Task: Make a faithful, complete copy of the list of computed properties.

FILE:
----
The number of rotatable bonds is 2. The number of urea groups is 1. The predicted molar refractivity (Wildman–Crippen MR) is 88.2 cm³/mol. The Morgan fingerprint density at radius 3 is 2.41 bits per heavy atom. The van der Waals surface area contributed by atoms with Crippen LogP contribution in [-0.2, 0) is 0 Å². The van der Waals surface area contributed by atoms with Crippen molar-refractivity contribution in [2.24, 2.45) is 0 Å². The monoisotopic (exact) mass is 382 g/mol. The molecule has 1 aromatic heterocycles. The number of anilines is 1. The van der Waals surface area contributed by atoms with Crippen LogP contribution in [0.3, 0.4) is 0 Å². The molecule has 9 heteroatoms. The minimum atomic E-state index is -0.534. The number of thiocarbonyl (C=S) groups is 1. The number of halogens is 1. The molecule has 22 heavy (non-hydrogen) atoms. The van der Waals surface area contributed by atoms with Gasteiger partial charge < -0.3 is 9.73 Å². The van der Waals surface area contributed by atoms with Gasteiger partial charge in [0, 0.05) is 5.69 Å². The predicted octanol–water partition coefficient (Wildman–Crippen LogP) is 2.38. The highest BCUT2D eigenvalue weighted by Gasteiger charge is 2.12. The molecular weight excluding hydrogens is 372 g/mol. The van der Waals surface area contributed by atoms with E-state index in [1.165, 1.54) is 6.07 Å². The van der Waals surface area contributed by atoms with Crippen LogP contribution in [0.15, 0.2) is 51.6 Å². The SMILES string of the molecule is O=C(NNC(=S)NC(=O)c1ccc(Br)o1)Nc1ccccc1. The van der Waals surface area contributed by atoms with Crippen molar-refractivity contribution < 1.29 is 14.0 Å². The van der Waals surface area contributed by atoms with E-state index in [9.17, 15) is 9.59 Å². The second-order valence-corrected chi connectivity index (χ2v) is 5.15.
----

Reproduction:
The number of rotatable bonds is 2. The number of urea groups is 1. The predicted molar refractivity (Wildman–Crippen MR) is 88.2 cm³/mol. The Morgan fingerprint density at radius 3 is 2.41 bits per heavy atom. The van der Waals surface area contributed by atoms with Crippen LogP contribution in [-0.2, 0) is 0 Å². The van der Waals surface area contributed by atoms with Crippen molar-refractivity contribution in [2.24, 2.45) is 0 Å². The monoisotopic (exact) mass is 382 g/mol. The molecule has 1 aromatic heterocycles. The number of anilines is 1. The van der Waals surface area contributed by atoms with Crippen LogP contribution in [0.3, 0.4) is 0 Å². The molecule has 9 heteroatoms. The minimum atomic E-state index is -0.534. The number of thiocarbonyl (C=S) groups is 1. The number of halogens is 1. The molecule has 22 heavy (non-hydrogen) atoms. The van der Waals surface area contributed by atoms with Gasteiger partial charge < -0.3 is 9.73 Å². The van der Waals surface area contributed by atoms with Gasteiger partial charge in [0, 0.05) is 5.69 Å². The predicted octanol–water partition coefficient (Wildman–Crippen LogP) is 2.38. The highest BCUT2D eigenvalue weighted by Gasteiger charge is 2.12. The molecular weight excluding hydrogens is 372 g/mol. The van der Waals surface area contributed by atoms with E-state index in [1.165, 1.54) is 6.07 Å². The van der Waals surface area contributed by atoms with Crippen LogP contribution in [0.15, 0.2) is 51.6 Å². The SMILES string of the molecule is O=C(NNC(=S)NC(=O)c1ccc(Br)o1)Nc1ccccc1. The van der Waals surface area contributed by atoms with Crippen molar-refractivity contribution < 1.29 is 14.0 Å². The van der Waals surface area contributed by atoms with E-state index in [9.17, 15) is 9.59 Å². The second-order valence-corrected chi connectivity index (χ2v) is 5.15.